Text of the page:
could you tell me your opinion.

I was approached by HR from a different company who asked me some questions and suggested +10K for what I told him my salary is. We met with him and 2 times with hiring company. It turned out that they decided to employ 2 persons instead of initial plan. I am the second one. They came back and gave me an offer for -20K to what we agreed but suggested a car allowance instead of a company provided car (which gives me about +10K after car expenses). I said "it all good but your movement of -20K is very significant" can you make it probation only and increase after that. They said "ok", we give you another 5 grands if you pass probation.

So, if we forget about car allowance isn't is a too dramatic drop from initially discussed salary? If i agree to it now, would that be strange?

HR said, it was his mistake and he was not aware about company salary boundaries. He also assured me that another person gets 10K less. Problem is that I know this other guy and his salary later was higher than mine. So, I m not inclined to trust this HR.

Long story :)

Ok may be I have to clarify. My salary now is 83K + company provided car. HR offered 110K + company provided car. The best offer they have now is 95K after probation + 18K as car allowance. Which gives me (95+18-car expenses)=106 approximately. So from where I m now with my little 83K it is not bad. Taking into account that I m not well paid now. I from australia by the way. Our 83K are equal to 59K USD $.

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    My opinion? I'd walk away from this particular job and employer. – joeqwerty Feb 12 '19 at 2:32
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    Is there a question here? or just looking for opinions? – Shadowzee Feb 12 '19 at 3:07
  • Mates, thanks for answers. I was looking for someones opinion on the whole situation. If anyone experienced HR dropping his offer that low. – ntdfish Feb 12 '19 at 3:41
  • Flagging to close because the question is soliciting opinions, not answers. – EJoshuaS - Reinstate Monica Feb 12 '19 at 5:49
  • Walk away and never even reply to them. Just forget about it. And NEVER take benefits (car, etc) instead of cash. All that counts is cash. – Fattie Feb 12 '19 at 11:06

So I don't really understand the car expenses thing.

  • If this new job requires about $10k/year in car-related costs and you are already paying those expenses at your current job, then I guess this is a break-even for you.
  • If this job requires an increase of $10k/year in car-related expenses, then giving you a $10k/year allowance is just a wash, so you still are taking a loss.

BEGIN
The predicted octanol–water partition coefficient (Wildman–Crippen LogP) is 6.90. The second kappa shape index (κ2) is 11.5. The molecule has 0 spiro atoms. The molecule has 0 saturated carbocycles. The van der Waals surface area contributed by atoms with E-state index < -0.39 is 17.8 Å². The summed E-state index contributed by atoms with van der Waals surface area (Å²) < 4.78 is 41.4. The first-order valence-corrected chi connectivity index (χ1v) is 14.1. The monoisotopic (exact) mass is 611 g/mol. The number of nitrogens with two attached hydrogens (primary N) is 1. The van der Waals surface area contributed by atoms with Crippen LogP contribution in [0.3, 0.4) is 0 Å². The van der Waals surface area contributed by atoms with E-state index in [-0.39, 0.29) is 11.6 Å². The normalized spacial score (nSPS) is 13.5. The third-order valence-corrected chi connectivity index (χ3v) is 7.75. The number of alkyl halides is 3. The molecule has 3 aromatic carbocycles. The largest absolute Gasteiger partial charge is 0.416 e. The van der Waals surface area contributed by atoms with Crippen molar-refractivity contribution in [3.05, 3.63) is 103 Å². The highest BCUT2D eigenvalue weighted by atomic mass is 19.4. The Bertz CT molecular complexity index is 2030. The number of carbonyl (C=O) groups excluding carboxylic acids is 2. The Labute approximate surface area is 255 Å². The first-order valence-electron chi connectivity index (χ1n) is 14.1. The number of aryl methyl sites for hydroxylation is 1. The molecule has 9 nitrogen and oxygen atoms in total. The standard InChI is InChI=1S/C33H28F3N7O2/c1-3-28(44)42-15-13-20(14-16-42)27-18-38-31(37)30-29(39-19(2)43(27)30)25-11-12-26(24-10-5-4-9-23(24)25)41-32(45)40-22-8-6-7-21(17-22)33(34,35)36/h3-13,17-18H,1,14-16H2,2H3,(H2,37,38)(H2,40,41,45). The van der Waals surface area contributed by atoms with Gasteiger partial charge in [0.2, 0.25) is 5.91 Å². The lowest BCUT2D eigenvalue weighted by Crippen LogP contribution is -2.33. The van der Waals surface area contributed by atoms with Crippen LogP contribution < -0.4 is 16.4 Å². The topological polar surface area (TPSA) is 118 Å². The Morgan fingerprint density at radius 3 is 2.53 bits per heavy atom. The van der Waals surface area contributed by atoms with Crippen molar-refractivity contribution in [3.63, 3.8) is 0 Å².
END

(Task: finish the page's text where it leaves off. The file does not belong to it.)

The way I see it, best case scenario (and it's an unlikely best), you break even. Most likely, you are taking a $10k/year loss.

Frankly, for me to take a pay cut by changing jobs, I'd have to really hate my job. That said, there is more to the world than money.

So it depends on really two things:

  1. How motivated are you to start this new job?
  2. How motivated are you to leave your current job?

I'm not entirely sure what your question actually is. If it's how to get a higher salary from this new employer, I think you've already negotiated yourself down from that by saying the lower salary is fine with a probation period.

He also assured me that another person gets 10K less. Problem is that I know this other guy and his salary later was higher than mine. So, I m not inclined to trust this HR.

Be careful comparing salaries between people! It can drive the wrong behavior and you don't always know the accuracy of the data. That said, as far as trust goes, I think you've answered your own question. You don't trust HR because you caught them lying to you. You haven't even accepted a job offer yet and already caught them lying in order to get you to settle for less money. Personally, this one reason alone would make me reject it. If they are dishonest already, do you think they will suddenly be honest once you join? If they are doing a bait and switch on salary already, how do you know they won't just pay you less when you join?

My humble opinion is they are a cheap company and will continue to lie to you. You deserve better. The best bet you have to maximize your salary, with or without them, is to walk away. If you decline the offer, either that's it and you go find a better job, or they will increase their offer to change your mind. In my mind, either way: you win

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    If the questioner does accept this offer they should be very careful to make sure that the 'after probation' salary is written very clearly into the contract, along with exactly how long probation is. – DJClayworth Feb 12 '19 at 14:09
  • Yes, absolutely – Brandon Feb 12 '19 at 19:52

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